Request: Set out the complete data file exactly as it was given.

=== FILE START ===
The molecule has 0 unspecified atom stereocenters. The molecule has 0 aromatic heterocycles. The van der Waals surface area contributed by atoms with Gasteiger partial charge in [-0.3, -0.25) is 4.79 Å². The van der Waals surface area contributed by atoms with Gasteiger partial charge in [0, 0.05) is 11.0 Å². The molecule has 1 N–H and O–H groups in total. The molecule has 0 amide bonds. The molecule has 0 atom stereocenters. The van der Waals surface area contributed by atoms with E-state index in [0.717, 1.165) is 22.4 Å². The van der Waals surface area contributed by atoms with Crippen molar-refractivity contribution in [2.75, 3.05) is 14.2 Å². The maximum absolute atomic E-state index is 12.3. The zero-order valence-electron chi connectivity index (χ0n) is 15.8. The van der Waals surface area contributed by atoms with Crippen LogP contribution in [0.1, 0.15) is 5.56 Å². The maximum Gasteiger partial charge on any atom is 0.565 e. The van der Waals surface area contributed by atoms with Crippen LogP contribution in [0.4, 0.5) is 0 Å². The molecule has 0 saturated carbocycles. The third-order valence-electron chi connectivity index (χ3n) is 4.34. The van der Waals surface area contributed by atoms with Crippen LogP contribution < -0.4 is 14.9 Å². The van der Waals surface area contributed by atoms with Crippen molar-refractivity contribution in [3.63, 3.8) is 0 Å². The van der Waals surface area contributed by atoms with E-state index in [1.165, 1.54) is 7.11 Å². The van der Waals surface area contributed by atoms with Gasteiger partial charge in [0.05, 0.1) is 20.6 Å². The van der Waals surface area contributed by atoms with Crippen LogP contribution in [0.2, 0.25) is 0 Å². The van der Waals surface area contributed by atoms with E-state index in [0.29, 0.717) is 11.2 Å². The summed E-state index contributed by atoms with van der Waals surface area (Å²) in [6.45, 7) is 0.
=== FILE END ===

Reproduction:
The molecule has 0 unspecified atom stereocenters. The molecule has 0 aromatic heterocycles. The van der Waals surface area contributed by atoms with Gasteiger partial charge in [-0.3, -0.25) is 4.79 Å². The van der Waals surface area contributed by atoms with Gasteiger partial charge in [0, 0.05) is 11.0 Å². The molecule has 1 N–H and O–H groups in total. The molecule has 0 amide bonds. The molecule has 0 atom stereocenters. The van der Waals surface area contributed by atoms with E-state index in [0.717, 1.165) is 22.4 Å². The van der Waals surface area contributed by atoms with Crippen molar-refractivity contribution in [2.75, 3.05) is 14.2 Å². The maximum absolute atomic E-state index is 12.3. The zero-order valence-electron chi connectivity index (χ0n) is 15.8. The van der Waals surface area contributed by atoms with Crippen LogP contribution in [0.1, 0.15) is 5.56 Å². The maximum Gasteiger partial charge on any atom is 0.565 e. The van der Waals surface area contributed by atoms with Crippen LogP contribution in [0.4, 0.5) is 0 Å². The molecule has 0 saturated carbocycles. The third-order valence-electron chi connectivity index (χ3n) is 4.34. The van der Waals surface area contributed by atoms with Crippen LogP contribution < -0.4 is 14.9 Å². The van der Waals surface area contributed by atoms with Crippen molar-refractivity contribution in [3.63, 3.8) is 0 Å². The van der Waals surface area contributed by atoms with E-state index in [1.165, 1.54) is 7.11 Å². The van der Waals surface area contributed by atoms with Gasteiger partial charge in [0.05, 0.1) is 20.6 Å². The van der Waals surface area contributed by atoms with Crippen LogP contribution in [0.2, 0.25) is 0 Å². The van der Waals surface area contributed by atoms with E-state index in [0.29, 0.717) is 11.2 Å². The summed E-state index contributed by atoms with van der Waals surface area (Å²) in [6.45, 7) is 0.